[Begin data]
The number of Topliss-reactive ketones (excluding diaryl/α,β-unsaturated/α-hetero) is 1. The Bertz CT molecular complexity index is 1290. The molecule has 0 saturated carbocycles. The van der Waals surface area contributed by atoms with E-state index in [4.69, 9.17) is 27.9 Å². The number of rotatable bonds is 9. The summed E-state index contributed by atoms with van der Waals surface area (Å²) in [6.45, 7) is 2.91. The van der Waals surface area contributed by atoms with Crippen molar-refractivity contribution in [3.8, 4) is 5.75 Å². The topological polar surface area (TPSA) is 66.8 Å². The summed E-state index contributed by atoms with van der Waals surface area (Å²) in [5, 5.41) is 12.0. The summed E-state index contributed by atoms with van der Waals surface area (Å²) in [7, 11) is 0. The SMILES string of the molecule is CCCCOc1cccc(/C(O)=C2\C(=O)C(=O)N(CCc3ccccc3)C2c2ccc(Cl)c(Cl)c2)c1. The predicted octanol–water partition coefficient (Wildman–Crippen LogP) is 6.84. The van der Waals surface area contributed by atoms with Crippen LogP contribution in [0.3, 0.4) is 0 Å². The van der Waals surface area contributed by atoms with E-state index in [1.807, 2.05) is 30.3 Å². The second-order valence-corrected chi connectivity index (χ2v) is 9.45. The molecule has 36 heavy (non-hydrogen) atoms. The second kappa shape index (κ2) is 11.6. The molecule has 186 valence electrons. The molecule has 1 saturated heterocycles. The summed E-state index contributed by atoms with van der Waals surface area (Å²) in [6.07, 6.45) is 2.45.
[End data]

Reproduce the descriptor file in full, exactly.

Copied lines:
The number of Topliss-reactive ketones (excluding diaryl/α,β-unsaturated/α-hetero) is 1. The Bertz CT molecular complexity index is 1290. The molecule has 0 saturated carbocycles. The van der Waals surface area contributed by atoms with E-state index in [4.69, 9.17) is 27.9 Å². The number of rotatable bonds is 9. The summed E-state index contributed by atoms with van der Waals surface area (Å²) in [6.45, 7) is 2.91. The van der Waals surface area contributed by atoms with Crippen molar-refractivity contribution in [3.8, 4) is 5.75 Å². The topological polar surface area (TPSA) is 66.8 Å². The summed E-state index contributed by atoms with van der Waals surface area (Å²) in [5, 5.41) is 12.0. The summed E-state index contributed by atoms with van der Waals surface area (Å²) in [7, 11) is 0. The SMILES string of the molecule is CCCCOc1cccc(/C(O)=C2\C(=O)C(=O)N(CCc3ccccc3)C2c2ccc(Cl)c(Cl)c2)c1. The predicted octanol–water partition coefficient (Wildman–Crippen LogP) is 6.84. The van der Waals surface area contributed by atoms with Crippen LogP contribution in [0.3, 0.4) is 0 Å². The van der Waals surface area contributed by atoms with E-state index in [1.807, 2.05) is 30.3 Å². The second-order valence-corrected chi connectivity index (χ2v) is 9.45. The molecule has 36 heavy (non-hydrogen) atoms. The second kappa shape index (κ2) is 11.6. The molecule has 186 valence electrons. The molecule has 1 saturated heterocycles. The summed E-state index contributed by atoms with van der Waals surface area (Å²) in [6.07, 6.45) is 2.45.